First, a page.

Pst, your project is showing. No, wait, your project isn’t just showing, it’s blinding me! Yes, this year I noticed that many of the first books that came across my desk were heavy on the project. I know that it’s important to have the project–every conceptual book lives or dies by the project–but we appear to have reached the point where the project is the BOOK. This means, as Kenny Goldsmith has pointed out, that we can simply read about the project and forgo the book (shudder, f’en shudder), or at best, we can approach the texts like novels. This is great if the poems proceed with that kind of energy–a la Lisa Robertson, or Anne Carson, or Louise Glück, or even some of Goldsmith. But so many don’t. They fail to compel on the whole, or dazzle in the particular. Maybe we are asking too much of the first book? Maybe not all books need to be book length projects….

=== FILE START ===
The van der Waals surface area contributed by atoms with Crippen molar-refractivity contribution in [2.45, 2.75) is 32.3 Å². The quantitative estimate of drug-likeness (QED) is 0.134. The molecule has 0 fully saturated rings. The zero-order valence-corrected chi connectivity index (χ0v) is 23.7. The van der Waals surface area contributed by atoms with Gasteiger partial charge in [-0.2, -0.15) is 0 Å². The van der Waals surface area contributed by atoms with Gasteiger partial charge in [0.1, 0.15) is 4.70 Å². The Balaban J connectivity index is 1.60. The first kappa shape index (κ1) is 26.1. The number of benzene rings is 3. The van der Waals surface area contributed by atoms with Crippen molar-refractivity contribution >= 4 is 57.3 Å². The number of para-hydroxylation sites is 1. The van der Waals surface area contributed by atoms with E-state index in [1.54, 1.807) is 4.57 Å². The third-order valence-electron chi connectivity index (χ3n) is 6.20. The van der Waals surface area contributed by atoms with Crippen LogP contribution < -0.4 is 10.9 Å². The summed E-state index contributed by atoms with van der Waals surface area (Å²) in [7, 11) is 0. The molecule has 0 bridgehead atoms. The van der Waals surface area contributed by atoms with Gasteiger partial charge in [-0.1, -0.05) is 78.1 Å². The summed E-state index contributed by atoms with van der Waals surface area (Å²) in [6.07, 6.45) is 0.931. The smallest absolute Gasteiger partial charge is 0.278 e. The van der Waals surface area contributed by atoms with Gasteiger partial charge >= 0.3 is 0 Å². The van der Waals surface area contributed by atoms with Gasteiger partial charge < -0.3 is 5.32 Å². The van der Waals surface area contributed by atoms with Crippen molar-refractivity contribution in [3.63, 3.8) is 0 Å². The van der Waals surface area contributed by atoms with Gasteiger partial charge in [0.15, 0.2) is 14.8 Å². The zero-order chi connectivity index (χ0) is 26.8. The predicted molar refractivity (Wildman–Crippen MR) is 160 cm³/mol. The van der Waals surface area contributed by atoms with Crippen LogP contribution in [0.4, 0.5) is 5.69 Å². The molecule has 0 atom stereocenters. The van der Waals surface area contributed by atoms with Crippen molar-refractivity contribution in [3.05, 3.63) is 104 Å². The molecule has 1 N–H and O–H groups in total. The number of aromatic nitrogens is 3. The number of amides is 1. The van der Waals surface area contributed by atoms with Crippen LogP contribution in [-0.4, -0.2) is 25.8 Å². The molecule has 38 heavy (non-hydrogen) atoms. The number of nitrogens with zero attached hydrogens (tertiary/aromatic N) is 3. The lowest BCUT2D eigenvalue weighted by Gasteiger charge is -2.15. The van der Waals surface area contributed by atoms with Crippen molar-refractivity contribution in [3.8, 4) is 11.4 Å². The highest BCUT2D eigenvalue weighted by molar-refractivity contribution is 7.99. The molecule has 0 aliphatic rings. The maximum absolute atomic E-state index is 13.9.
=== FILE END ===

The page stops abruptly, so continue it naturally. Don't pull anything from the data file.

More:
On the other hand, there were a few that really stood out. I recommend the following for those beginning to think about their first book:
the place of scraps, Jordan Abel, Talon 2013
Inheritance, Kerry-Lee Powell, biblioasis 2014
The Quiet, Anne-Marie Turza, Anansi 2014